The flick is hopelessly dated but still remains hugely entertaining to a classic movie buff. A youthful and ravishing Susan Hayward plays Milland's love interest, Isobel Rivers, a ward of Lady Brandon in one of her earliest starring roles.
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    17 of 20 people found the following review helpful By Roger Kennedy VINE VOICE on October 11, 2002
    Format: VHS Tape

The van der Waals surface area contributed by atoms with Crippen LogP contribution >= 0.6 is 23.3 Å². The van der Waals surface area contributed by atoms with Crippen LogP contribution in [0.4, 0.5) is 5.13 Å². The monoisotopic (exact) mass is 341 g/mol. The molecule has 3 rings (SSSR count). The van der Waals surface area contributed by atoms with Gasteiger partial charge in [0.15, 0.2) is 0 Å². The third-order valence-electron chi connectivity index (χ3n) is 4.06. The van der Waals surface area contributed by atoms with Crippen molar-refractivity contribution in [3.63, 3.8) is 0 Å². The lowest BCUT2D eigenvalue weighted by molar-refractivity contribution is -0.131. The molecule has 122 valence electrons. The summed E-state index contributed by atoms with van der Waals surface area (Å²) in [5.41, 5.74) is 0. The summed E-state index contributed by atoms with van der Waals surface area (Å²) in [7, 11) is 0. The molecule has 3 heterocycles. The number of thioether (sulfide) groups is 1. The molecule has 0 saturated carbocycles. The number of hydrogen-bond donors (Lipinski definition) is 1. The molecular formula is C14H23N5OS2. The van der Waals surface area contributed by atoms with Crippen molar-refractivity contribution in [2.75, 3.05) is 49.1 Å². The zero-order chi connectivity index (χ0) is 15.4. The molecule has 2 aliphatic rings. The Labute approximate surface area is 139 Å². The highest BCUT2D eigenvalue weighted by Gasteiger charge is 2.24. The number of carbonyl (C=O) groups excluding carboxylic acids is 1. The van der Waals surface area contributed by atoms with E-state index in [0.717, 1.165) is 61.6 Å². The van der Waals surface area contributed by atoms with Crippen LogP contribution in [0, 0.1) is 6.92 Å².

This classic movie holds up pretty well to the basic storyline of Wren's novel. A few subtle changes have been made because no movie can ever reproduce a book perfectly, but everything has been done faithfully to the spirit of the original story. Readers of the book will find that the evil sarjeant is named Markov in the movie as opposed to Lajeaune in the book. The name sounds more evil perhaps! A few minor quibbles I have with the movie is that it has that 1930s Hollywood feel to it, in terms of the acting and characterizations. It would have been nice to have heard French commands in the Legion as opposed to flat American voices. Later Foreign Legion movies like "March or Die" provide this kind of detail which this classic lacks. Also, in the attacks on the fort the Arabs look foolish charging with cavalry against walls that are too high. In the book the fort's walls are described as being lower so that someone climbing up from a camel's back could almost succeed with an escalade. In the book John, Digby and their two American friends wander in the desert in Arab guise for several years. This is rather condensed in the film. The impossible shot that kills Digby from horse-back is more realistically described in the book where John relays that the Arab fired from his horse at 30 feet striking Digby as he played his bugle. A more realistic scenerio I find. Of course these are minor quibbles, none of which detract from the beauty and haunting nature of the movie. The music is also striking, in particular the opening scene when we see the dead Legioners manning the fort's walls. That scene is probably one of the most haunting in all movies, and conveys so much without being overly graphic. This is probably the best Foreign Legion movie that will ever be made.Read more ›